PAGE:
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Unwanted clothes turn into opportunities for people in need

With the world turning to sustainable fashion, Theresa Dutton tells InJae Kang about her clothes recycling program, Liberty Recycling.

The fast fashion industry has created a massive increase in textile wastes due to overconsumption and rapidly changing trends, but this has created an opportunity for entrepreneurial individuals. 

Around 225,000 tonnes of clothing are estimated to be dumped in Ireland annually, with textile waste becoming one of the significant environmental problems.

However, there are unwanted clothes that make their way into recycling intending to free people from addictions, instead of just being dumped into a bin. There are 180 textile recycling banks located in supermarket car parks throughout Ireland. 

‘Liberty Recycling’ located in Camden Street of Dublin draw a steady stream of local customers

The textile recycling banks not only avoid textile wastes but also make valuable resources for people in need. The recycling banks are operated by a charitable organisation ‘Liberty Recycling’. 

‘Liberty Recycling’ is a nationwide social enterprise that collects, sorts, grades, and packs reusable textiles at its factory located in Bluebell, for sale in their national charity shops in Dublin, Waterford, Limerick, Bray, and Wexford. 

In addition, some unsellable clothes that would have otherwise ended up in landfills are reprocessed into textiles and fabrics, then repurposed into cleaning wipes.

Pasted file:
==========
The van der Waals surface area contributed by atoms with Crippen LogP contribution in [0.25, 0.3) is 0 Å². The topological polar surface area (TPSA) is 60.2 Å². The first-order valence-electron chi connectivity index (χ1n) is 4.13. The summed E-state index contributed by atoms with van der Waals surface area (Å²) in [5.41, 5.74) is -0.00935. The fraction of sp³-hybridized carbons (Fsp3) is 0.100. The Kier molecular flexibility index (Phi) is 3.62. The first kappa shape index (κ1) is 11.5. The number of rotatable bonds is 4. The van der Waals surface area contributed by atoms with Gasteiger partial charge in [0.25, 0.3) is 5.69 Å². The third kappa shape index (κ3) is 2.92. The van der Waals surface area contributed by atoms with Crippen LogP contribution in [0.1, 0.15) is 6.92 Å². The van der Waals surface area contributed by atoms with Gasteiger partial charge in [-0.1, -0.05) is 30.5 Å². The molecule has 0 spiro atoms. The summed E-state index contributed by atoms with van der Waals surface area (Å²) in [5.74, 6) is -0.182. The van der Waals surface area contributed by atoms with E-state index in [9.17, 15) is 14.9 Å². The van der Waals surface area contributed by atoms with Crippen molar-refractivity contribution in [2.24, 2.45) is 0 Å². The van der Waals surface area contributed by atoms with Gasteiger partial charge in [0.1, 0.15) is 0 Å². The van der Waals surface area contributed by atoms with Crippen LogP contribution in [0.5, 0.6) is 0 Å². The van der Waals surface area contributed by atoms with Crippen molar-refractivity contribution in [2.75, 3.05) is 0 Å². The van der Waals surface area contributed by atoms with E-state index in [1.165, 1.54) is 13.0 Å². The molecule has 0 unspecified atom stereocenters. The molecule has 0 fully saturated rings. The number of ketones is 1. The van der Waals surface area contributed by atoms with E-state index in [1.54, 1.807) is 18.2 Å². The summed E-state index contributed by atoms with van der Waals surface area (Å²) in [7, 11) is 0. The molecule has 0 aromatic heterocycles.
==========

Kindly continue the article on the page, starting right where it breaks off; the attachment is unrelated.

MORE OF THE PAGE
Despite the outbreak of Covid-19 and mask restrictions, ‘Liberty Recycling’, located in Camden Street, continues to draw a steady stream of local customers with a varied range of second-hand clothes and fashion items such as men and ladies clothing, shoes, and accessories.

“We provide a council and support for people who are struggling with drug addictions.” 

Theresa Dutton of Liberty Recycling.

Theresa Dutton, (55), manager of ‘Liberty Recycling’ in Camden Street, said: “Over 40-50 people come into the store during a day to look at clothes and random items. “ 

Mar Lar (50) a staff and Theresa Dutton (55) a manager of ‘Liberty Recycling’.

“To sell all donated clothes and accessories in here (Liberty Recycling), we have collecting and cleaning processes in a warehouse that located in Bluebell. 

The sale revenue goes into a foundation for its variety of programmes that provide a rehabilitation department for drug and alcohol addiction while also offering training modules including literacy, communications, maths, computers and career preparation.

According to the ‘Liberty Recycling’ website, “Liberty Recycling is a caring idea that grew in Dublin’s Iveagh Markets from the Moloney Family’s time trading used clothes in the market.” 

“The market closed in 1995, but a group led by Philip Moloney came together with the idea of involving the community in a clothes recycling initiative to provide employment and training to local people affected by drugs.” 

As the charitable enterprise has been helping people for 20 years, not only were 1,742 tonnes of textile waste recycled, but 1,252 people have also benefited from their time in the initiatives rehabilitation programme.

More information see: https://libertyrecycling.ie/ 

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